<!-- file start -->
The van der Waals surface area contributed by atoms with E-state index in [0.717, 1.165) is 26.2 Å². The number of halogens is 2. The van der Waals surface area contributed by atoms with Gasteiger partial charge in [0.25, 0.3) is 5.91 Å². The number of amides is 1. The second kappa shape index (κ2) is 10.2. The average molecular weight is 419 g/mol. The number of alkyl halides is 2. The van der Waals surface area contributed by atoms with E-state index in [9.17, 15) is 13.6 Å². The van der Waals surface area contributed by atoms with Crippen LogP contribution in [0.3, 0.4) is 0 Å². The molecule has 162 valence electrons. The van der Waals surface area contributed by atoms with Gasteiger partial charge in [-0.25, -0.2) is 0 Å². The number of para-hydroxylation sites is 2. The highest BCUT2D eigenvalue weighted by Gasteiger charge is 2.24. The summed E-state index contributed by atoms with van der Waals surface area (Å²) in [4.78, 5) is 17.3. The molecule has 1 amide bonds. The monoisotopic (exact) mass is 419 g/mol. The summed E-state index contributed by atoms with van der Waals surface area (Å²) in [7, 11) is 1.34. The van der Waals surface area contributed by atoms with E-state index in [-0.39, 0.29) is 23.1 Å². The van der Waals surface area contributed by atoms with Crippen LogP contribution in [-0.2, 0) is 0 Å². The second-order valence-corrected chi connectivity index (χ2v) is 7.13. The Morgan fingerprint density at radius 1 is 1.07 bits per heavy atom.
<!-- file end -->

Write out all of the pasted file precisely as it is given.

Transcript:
The van der Waals surface area contributed by atoms with E-state index in [0.717, 1.165) is 26.2 Å². The number of halogens is 2. The van der Waals surface area contributed by atoms with Gasteiger partial charge in [0.25, 0.3) is 5.91 Å². The number of amides is 1. The second kappa shape index (κ2) is 10.2. The average molecular weight is 419 g/mol. The number of alkyl halides is 2. The van der Waals surface area contributed by atoms with E-state index in [9.17, 15) is 13.6 Å². The van der Waals surface area contributed by atoms with Crippen LogP contribution in [0.3, 0.4) is 0 Å². The molecule has 162 valence electrons. The van der Waals surface area contributed by atoms with Gasteiger partial charge in [-0.25, -0.2) is 0 Å². The number of para-hydroxylation sites is 2. The highest BCUT2D eigenvalue weighted by Gasteiger charge is 2.24. The summed E-state index contributed by atoms with van der Waals surface area (Å²) in [4.78, 5) is 17.3. The molecule has 1 amide bonds. The monoisotopic (exact) mass is 419 g/mol. The summed E-state index contributed by atoms with van der Waals surface area (Å²) in [7, 11) is 1.34. The van der Waals surface area contributed by atoms with E-state index in [-0.39, 0.29) is 23.1 Å². The van der Waals surface area contributed by atoms with Crippen LogP contribution in [-0.2, 0) is 0 Å². The second-order valence-corrected chi connectivity index (χ2v) is 7.13. The Morgan fingerprint density at radius 1 is 1.07 bits per heavy atom.